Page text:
I have realized that even though I have dealt with this worry, fear, and anxiety, that the Lord is bigger than those things. I just need to give Him control of those situations and I shouldn’t worry about things because God already knows what’s going to happen and it’s all part of his plan.


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37 thoughts on “Mental Health and Spirituality: An Interview

  1. I love this thanks for sharing…. to me health is happiness. We should indeed talk openly about mental health as I believe that all of us have struggled with it at some point in our lives.

  2. nice blog written and best of luck for your future. the blog is very informatic. thank you for sharing this information here. and keep posting such kinds of posts in the future.

  3. A nice idea and a nice interview. I was raised in a religious background and although I don’t practice or am even sure of what I really ‘believe’ I know such things can bring comfort to many. Nice to have input from something a bit different to the more traditional approaches to these things. (John)

  4. Thanks so much for sharing! I have only recently just started a blog where I’m including my mental health journey and its still all a little bit scary, but spirituality and mental well-being goes hand in hand for me and staying “connected” is important for me in maintaining that. Awesome writings here, thank you again!

  5. I’m glad to her she talks to others about it.
    I believe most of us suffer from some form of mental illness.
    God is the source of our strength when fear, depression, and anxiety creeps in on us.
    I’m blessed to had come across your blog.
    This interview really helped me.

  6. I think it’s really important to talk about the intersection of faith and mental illness, so thank you for this. I just started a blog trying to do the same thing. Again, thank you.

  7. This is beautiful! Thank you for sharing. It’s really important to talk about these issues so people can learn ways to overcome them and not let themselves be defined by them.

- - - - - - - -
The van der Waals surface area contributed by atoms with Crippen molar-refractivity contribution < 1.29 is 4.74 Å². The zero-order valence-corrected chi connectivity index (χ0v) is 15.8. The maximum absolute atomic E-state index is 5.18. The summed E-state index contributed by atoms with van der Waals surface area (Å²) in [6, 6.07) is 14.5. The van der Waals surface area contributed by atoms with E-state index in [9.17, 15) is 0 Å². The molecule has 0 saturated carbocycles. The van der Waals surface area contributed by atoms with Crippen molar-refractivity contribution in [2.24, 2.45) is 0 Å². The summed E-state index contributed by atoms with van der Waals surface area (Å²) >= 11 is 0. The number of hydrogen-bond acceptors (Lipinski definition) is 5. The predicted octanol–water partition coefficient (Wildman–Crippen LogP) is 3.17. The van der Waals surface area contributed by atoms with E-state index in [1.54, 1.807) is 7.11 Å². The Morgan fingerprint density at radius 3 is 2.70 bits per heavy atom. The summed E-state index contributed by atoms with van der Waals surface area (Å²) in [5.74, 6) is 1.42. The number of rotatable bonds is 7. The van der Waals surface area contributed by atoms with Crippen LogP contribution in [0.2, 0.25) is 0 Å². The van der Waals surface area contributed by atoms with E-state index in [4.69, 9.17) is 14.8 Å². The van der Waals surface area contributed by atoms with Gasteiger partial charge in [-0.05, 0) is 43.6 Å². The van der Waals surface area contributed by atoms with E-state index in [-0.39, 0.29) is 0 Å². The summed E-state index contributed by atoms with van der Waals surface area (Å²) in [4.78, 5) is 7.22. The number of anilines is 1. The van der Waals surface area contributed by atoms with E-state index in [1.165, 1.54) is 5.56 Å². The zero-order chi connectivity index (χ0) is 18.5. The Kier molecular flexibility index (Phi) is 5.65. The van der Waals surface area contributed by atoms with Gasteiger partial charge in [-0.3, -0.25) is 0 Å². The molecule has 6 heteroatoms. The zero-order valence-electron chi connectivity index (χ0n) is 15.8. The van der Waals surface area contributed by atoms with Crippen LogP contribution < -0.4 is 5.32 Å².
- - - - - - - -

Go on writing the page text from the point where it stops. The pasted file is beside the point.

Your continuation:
1. I totally agree! I love your point about not being defined by mental health problems. I think that some people can really be held back if they aren’t cautious and intentional about dealing with them.

  8. I am a children’s director at a local church. I would like to address the idea the pastors should be strong. Pastors should be loving, grace filled, and peacemakers. They should be emotionally intelligent and able to lend that emotional intelligence to every situation. It’s easy to hold it all to you, especially when you know how much work it is to perform this emotional labor. You don’t want to put your burdens on others. Jessica and I share a journey with anxiety, that makes this much more difficult.

    Christ calls us into community. We are meant to share each other’s burden. Pastors are here to teach us to share that burden, to bring us into equitable relationships with each other. That means that pastors have to share too. It’s hard. Congregations don’t always understand it. But it’s necessary, and acts as a teaching moment for them.

    Peace and strength my friend. We can learn this together!

    1. I love that! I think you’re right about sharing each other’s burdens. It’s one of the covenants we make when we’re baptized. Thank you so much for sharing your thoughts!

  9. This something we all struggle with at one time or another. I know I had a scare with my parents at the beginning of the year and almost lost them. It definitely shook me through and through. I’m one that is sensitive and where my heart on my sleeve. However, knowing this about myself, over the years I’ve learned a lot of amazing ways to check in with myself, express my emotions, and cope in healthy ways. Eating right, getting adequate rest, and regular exercise is basic start for anyone. Personally I enjoy drawing, creative writing, blogging, talking with friends and family, my yoga and meditation.